Lepse nuclear waste storage vessel finally enters dismantlement phase

radiation barriers.jpg The Lepse's radiation barriers under construction. (Source: Nerpa)

The saws have finally come out to dismantle the Lepse, Russia’s most dangerous nuclear vessel, making way for removal of the potent radioactive threats lying in its holds.

The new developments in actually cutting away the stern of vessel represent a major advance toward beginning to secure its more radioactive compartments in a project that has been fraught with delays, and more than two decades of urgency to remove one of Northwest Russia’s most threatening nuclear hazards.

After removal of the Lepse's stern. (Source: Nerpa)

After removal of the Lepse’s stern. (Source: Nerpa)

If things proceed according to schedule, the now-removed stern section will be disposed of. The more delicate work of dealing with the four remaining sections of the vessel is scheduled to begin in autumn.

According to a joint conference in late April between Bellona and Russian state corporation Rosatom, construction of a special radiation shielding box around the vessel’s remaining sections is underway.

The plan for disposing of the Lepse envisions cutting the ship into 5 sections moving toward the bow, the second and fourth sections of which contain the bulk of the vessel’s long-stored spent nuclear fuel.

The highly sensitive dismantlement work is being undertaken at the Nerpa naval shipyard north of Murmansk.

From left to right, the Lepse's bow, the fourth most radioactive section, the midsection, the second section, which will be stored at Sayda Bay, and the stern. (Source: Nerpa)

From left to right, the Lepse’s bow, the fourth most radioactive section, the midsection, the second section, which will be stored at Sayda Bay, and the stern. (Source: Nerpa)

Officials say the Lepse’s holds are loaded with 639 spent nuclear fuel assemblies, many of which are damaged and will require as-yet-to-be-developed technologies to safely remove.

Alexander Nikitin, chairman of the Environmental Rights Center (ERC) Bellona, said the next section of the vessel will be treated and sent to Sayda Bay, where construction of a conditioning facility for solid radioactive waste has been underway.

The third section – or midsection of the vessel – contains no harmful spent nuclear fuel, and will be scrapped, said Nikitin.

The forth section up, however, will require immense effort and construction of shelter at Nerpa against radiation. This shelter will serve as operational headquarters for unloading all spent nuclear fuel stored aboard the Lepse,

Nikitin said that because the spent nuclear fuel came from icebreakers – most notably the now-retired Lenin – it will be the responsibility of Atomflot, Russia’s nuclear icebreaker port, to develop the technology and removal plans. The entire project, as presented at the joint seminar, is scheduled for completion by 2017.

But Nikitin said that extracting the nuclear fuel assemblies from the problematic fourth section would have to proceed on a case-by-case basis.

“Undamaged fuel can be removed by standard methods,” he said, “But assemblies that were damaged in unloading operations will require specialized approaches.”

The damage to the fuel elements occurred in 1965 and 1967, when coolant leaks in the Lenin’s reactors deformed them, making their extraction for storage impossible by conventional means.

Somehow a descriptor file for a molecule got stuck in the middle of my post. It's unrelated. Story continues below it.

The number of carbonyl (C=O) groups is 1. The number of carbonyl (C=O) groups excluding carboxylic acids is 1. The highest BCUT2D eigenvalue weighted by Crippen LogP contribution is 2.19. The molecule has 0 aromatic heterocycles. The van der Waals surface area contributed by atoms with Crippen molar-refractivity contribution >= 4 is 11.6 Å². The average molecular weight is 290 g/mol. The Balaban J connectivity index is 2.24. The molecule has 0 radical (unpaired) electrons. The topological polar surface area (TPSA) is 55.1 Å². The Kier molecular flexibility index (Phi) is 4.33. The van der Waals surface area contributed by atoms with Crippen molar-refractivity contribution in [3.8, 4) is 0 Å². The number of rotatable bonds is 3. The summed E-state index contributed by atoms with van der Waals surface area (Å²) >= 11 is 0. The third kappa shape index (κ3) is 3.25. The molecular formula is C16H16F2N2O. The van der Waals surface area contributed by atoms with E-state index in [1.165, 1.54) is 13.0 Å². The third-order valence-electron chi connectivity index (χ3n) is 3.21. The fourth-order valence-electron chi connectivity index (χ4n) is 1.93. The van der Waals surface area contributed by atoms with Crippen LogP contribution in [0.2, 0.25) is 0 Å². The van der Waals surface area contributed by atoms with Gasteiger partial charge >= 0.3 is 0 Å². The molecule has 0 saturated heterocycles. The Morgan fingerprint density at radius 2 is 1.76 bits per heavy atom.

“Whether engineers are able to develop special robots for the removal of this fuel in time or not is something that might push back the full completion date,” for the dismantlement, said Nikitin. “This is very sensitive work with high risks of radiation exposure that have never been tried before.”

All other aspects of the dismantlement program are, for the time being, running according to schedule, he said. Once complete, the nuclear fuel will be sent to the southern Urals’ Mayak Chemical Combine for reprocessing.

The Lepse’s long, problematic history

The Lespe, which was built in 1934, served as a floating unloading point for spent nuclear fuel from Soviet Icebreakers between 1961 and 1988. That year, it was retired from servicing nuclear icebreakers docked at Murmansk’s Atomflot icebreaker port.

The Lepse being towed out of Murmansk’s Atomflot port, where it languished for 20 years, to Nerpa in September 2012. (Photo: Bellona)

The Lepse being towed out of Murmansk’s Atomflot port, where it languished for 20 years, to Nerpa in September 2012. (Photo: Bellona)

After it was taken out of commission, it spent 24 years bobbing at dockside at, Atomflot, a mere 20 kilometers from the center of Murmansk and its 300,000 residents, posing a major radiological hazard.

In 1994, the vessel and the dangers it posed caught Bellona’s eye, according to Bellona Executive Director and nuclear physicist Nils Bøhmer. The organization mobilized the European Union to allocate funding toward removing it from Murmansk harbor and safely dismantling it.

In September 2012, the Lepse was finally towed from its berth at Atomflot, but ran into two years of traffic jams at Nerpa while the Ministry of Defense and Rosatom wrangled for dry dock space, which, at the time, was taken up by the Leninsky Komsomol, Russia’s first nuclear submarine.

Those difficulties were finally resolved in October, when the Lepse was gingerly moved from the water to dry dock.

The Leninsky Komsomol, which had already been cut into three pieces, is being welded back together as a museum piece.